Metadata changes to tables or views referred to by prepared
statements are detected and cause automatic repreparation of the
statement when it is next executed. This applies to prepared
statements processed at the SQL level (using the
PREPARE statement) and those
processed using the binary client-server protocol (using the
mysql_stmt_prepare() C API
Metadata changes occur for DDL statements such as those that
create, drop, alter, rename, or truncate tables, or that analyze,
optimize, or repair tables. Repreparation also occurs after
referenced tables or views are flushed from the table definition
cache, either implicitly to make room for new entries in the
cache, or explicitly due to
Repreparation is automatic, but to the extent that it occurs, performance of prepared statements is diminished.
When a statement is reprepared, the default database and SQL mode that were in effect for the original preparation are used.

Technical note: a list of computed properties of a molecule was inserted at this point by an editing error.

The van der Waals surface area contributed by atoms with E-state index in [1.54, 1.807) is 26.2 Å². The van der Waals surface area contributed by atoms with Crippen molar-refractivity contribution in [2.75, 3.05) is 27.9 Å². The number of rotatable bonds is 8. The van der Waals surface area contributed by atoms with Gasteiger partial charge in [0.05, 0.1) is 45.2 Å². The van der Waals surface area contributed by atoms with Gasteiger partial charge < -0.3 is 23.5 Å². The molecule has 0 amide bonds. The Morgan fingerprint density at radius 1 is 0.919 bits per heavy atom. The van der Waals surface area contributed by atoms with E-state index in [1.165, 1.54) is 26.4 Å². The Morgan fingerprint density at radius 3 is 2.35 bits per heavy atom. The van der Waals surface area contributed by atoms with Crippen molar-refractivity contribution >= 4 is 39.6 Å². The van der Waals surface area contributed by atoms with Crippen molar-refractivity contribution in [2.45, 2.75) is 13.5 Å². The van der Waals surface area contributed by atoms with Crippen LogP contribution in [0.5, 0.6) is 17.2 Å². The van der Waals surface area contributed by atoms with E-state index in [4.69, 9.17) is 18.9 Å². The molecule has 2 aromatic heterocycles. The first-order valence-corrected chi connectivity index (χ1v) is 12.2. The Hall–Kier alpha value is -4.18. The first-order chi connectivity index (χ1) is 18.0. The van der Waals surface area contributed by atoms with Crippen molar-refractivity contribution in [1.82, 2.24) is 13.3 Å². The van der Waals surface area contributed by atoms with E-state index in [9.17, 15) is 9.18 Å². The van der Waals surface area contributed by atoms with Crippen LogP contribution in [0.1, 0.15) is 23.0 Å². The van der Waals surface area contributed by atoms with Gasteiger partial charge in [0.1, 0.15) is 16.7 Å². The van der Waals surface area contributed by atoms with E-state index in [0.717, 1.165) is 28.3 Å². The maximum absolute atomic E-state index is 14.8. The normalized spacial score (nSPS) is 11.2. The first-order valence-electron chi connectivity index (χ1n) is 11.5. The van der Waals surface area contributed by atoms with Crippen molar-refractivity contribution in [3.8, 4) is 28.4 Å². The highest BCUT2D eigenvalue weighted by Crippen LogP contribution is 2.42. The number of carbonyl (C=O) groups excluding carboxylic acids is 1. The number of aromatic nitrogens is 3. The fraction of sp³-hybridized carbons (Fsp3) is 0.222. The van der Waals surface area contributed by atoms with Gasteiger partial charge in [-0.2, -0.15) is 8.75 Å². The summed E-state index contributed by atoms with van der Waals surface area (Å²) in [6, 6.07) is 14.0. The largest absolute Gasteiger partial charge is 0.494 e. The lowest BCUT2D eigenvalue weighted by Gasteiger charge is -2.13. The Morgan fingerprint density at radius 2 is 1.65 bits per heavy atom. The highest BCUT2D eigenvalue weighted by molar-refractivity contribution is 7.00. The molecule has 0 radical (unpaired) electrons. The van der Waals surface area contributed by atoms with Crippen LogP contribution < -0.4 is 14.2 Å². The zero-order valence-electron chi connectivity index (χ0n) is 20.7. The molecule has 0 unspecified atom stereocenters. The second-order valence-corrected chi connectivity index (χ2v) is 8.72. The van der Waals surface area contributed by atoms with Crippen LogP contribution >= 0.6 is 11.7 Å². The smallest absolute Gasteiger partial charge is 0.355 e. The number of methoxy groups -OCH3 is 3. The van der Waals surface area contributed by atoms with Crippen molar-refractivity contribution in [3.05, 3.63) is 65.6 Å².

An incompatibility with previous versions of MySQL is that a
prepared statement may return a different set of columns or
different column types from one execution to the next. For
example, if the prepared statement is
SELECT * FROM
t1 to contain a
different number of columns causes the next execution to return a
number of columns different from the previous execution.
Older versions of the client library cannot handle this change in behavior. For applications that use prepared statements with a server that performs automatic repreparation, an upgrade to the new client library is strongly recommended.
Com_stmt_reprepare status variable tracks
the number of repreparations.